By Faith We Understand… (Part 2)

By faith we understand that the worlds were framed by the word of God…” (Hebrews 11:3)

Understanding is an essential for coming to terms with the world about us and its purpose and meaning.  The material world is not just some set of molecules comprising mass in different forms.  Rather, behind the world exists the living God, the Creator of all that exists.  A worldview gives shape to our understanding of all existence, and a variety of world views exist.  However, in essence, all world views can be reduced to two: 1) one by which the Creator gives rise, and 2) one that humanity envisions and shapes in the imagination.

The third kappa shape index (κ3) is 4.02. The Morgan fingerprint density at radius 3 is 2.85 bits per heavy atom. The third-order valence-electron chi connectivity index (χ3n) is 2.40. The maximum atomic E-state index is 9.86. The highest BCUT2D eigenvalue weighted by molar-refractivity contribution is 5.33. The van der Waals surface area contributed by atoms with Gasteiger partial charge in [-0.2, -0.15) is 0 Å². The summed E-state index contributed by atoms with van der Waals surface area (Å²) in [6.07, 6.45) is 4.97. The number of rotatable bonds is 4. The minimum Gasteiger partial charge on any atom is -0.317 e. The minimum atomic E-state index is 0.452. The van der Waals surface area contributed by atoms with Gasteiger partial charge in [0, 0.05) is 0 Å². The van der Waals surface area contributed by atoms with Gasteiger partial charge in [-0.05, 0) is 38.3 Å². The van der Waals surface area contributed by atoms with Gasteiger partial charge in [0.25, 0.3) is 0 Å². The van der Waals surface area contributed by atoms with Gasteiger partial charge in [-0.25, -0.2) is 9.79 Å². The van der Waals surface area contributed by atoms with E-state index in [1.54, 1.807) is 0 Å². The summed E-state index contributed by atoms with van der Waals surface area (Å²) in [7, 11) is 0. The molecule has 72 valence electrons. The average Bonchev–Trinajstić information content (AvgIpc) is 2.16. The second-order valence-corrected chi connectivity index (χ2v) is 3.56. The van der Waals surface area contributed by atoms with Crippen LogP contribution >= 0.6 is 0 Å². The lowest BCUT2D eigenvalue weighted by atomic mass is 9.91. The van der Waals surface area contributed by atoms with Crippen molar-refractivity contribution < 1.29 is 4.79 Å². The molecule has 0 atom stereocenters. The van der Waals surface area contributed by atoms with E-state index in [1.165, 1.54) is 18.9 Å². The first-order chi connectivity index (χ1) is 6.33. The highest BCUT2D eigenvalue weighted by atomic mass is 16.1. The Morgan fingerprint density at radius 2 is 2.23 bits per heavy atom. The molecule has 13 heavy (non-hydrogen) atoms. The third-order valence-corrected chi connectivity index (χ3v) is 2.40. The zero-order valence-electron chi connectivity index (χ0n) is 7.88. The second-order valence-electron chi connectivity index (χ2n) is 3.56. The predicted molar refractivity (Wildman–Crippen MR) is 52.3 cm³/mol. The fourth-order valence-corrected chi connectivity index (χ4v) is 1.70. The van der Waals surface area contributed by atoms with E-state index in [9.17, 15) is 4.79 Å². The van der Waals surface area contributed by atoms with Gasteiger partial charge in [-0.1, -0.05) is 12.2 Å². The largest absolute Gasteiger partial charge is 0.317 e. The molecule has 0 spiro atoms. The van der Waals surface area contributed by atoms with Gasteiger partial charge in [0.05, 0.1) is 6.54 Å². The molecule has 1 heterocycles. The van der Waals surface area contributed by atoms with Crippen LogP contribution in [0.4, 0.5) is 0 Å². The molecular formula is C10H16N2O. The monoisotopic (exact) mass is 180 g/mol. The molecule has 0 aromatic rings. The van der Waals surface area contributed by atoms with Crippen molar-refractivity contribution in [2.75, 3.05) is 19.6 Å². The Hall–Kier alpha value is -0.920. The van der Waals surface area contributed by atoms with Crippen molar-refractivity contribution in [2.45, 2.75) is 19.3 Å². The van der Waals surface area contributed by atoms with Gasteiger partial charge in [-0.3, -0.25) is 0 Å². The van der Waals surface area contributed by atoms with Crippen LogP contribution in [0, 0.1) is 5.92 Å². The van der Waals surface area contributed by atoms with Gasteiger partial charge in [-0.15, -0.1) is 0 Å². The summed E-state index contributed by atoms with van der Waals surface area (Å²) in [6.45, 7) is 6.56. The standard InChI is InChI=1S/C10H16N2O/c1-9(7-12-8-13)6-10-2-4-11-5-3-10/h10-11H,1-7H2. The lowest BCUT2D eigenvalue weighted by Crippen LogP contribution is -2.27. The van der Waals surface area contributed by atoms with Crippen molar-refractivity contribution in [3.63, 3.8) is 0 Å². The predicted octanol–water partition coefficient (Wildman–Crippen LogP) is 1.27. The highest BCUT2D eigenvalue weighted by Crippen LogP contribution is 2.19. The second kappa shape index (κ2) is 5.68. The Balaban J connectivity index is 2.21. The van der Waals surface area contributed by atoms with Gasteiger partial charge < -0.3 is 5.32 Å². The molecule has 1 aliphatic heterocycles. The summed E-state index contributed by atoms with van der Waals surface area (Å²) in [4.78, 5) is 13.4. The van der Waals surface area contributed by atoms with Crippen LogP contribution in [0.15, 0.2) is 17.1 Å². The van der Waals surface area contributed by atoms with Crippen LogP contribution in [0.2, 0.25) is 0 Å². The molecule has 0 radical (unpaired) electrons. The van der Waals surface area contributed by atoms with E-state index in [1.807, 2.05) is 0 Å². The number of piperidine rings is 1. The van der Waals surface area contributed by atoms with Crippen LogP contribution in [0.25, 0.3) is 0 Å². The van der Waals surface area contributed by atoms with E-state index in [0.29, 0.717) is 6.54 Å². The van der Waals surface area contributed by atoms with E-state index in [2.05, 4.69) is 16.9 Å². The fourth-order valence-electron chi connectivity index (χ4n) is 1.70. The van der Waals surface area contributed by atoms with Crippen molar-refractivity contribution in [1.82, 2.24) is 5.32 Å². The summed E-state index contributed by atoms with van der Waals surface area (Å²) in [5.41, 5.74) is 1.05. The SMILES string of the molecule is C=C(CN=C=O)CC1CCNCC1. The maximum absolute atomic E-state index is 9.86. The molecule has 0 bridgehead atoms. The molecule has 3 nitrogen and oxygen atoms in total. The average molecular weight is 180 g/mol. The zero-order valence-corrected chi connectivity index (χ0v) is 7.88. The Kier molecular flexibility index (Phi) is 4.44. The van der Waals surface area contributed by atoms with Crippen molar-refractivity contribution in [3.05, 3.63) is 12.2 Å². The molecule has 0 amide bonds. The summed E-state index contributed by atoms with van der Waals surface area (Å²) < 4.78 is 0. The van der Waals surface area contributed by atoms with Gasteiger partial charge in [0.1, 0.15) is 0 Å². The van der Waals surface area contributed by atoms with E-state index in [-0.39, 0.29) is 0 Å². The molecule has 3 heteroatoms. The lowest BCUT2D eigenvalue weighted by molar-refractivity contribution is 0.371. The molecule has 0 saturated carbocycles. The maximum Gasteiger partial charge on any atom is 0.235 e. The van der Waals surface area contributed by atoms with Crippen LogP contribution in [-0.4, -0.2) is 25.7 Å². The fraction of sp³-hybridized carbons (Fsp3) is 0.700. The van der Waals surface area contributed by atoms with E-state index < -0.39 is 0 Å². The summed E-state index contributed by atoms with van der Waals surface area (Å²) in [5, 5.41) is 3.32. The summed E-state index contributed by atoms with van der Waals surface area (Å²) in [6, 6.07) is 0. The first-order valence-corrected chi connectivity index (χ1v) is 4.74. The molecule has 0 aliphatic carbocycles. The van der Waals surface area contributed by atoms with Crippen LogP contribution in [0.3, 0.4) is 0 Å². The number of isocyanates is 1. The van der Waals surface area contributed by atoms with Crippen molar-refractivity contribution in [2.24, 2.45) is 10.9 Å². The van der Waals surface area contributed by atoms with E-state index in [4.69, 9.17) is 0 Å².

The second of these comes in many forms, but these forms arise from a different source – humanity.  Humanity shapes as many world views as there are individuals and communities imagining them, nuanced into the claim “Your truth may not be my truth.”  This claim gives birth to each person creating what is right in his or her own eyes.  Who is to question a person’s understanding if the god in their imagination gives rise to it?  In essence, a worldview from this perspective is like rolling dice.  Whatever comes up is that person’s slant on life, and there is no one truth that dictates that slant except the one with the dice.  If a person does not like the numbers that appear the first time, she rolls them again until she sees the numbers she likes.  Such activity is random like one who continues to search for a slice on life appealing to the person.  Once found, it satisfies for a season until another roll of the dice serves up something better.  Chance is the name of the game for reaching an understanding of the real world.  That is, that individual assigns meaning and understanding to the dice roll or passively accepts the dice roll from another such as with a cult.  There is no divine fiat.  Rather, if any deity created the worlds, such a deity is much like the Deists who wounds up creation and then steps back and watches what His living creatures will do with it: cultivate it or blow it up.